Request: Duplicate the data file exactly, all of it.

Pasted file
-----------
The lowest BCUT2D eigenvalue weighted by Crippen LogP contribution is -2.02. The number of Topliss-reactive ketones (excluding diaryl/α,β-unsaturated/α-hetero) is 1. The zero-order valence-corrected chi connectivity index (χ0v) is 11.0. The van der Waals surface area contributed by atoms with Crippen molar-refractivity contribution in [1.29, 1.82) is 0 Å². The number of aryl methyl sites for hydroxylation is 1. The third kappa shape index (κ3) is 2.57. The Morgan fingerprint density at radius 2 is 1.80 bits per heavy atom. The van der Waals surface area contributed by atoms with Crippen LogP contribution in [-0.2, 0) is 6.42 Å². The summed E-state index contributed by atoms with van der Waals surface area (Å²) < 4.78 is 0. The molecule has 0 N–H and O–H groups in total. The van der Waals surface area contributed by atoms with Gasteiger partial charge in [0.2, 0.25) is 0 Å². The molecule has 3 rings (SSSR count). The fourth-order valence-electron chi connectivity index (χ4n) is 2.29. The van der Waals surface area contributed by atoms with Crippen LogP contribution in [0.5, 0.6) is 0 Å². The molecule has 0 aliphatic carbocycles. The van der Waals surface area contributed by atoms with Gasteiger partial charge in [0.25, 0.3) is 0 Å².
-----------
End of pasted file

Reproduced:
The lowest BCUT2D eigenvalue weighted by Crippen LogP contribution is -2.02. The number of Topliss-reactive ketones (excluding diaryl/α,β-unsaturated/α-hetero) is 1. The zero-order valence-corrected chi connectivity index (χ0v) is 11.0. The van der Waals surface area contributed by atoms with Crippen molar-refractivity contribution in [1.29, 1.82) is 0 Å². The number of aryl methyl sites for hydroxylation is 1. The third kappa shape index (κ3) is 2.57. The Morgan fingerprint density at radius 2 is 1.80 bits per heavy atom. The van der Waals surface area contributed by atoms with Crippen LogP contribution in [-0.2, 0) is 6.42 Å². The summed E-state index contributed by atoms with van der Waals surface area (Å²) < 4.78 is 0. The molecule has 0 N–H and O–H groups in total. The van der Waals surface area contributed by atoms with Gasteiger partial charge in [0.2, 0.25) is 0 Å². The molecule has 3 rings (SSSR count). The fourth-order valence-electron chi connectivity index (χ4n) is 2.29. The van der Waals surface area contributed by atoms with Crippen LogP contribution in [0.5, 0.6) is 0 Å². The molecule has 0 aliphatic carbocycles. The van der Waals surface area contributed by atoms with Gasteiger partial charge in [0.25, 0.3) is 0 Å².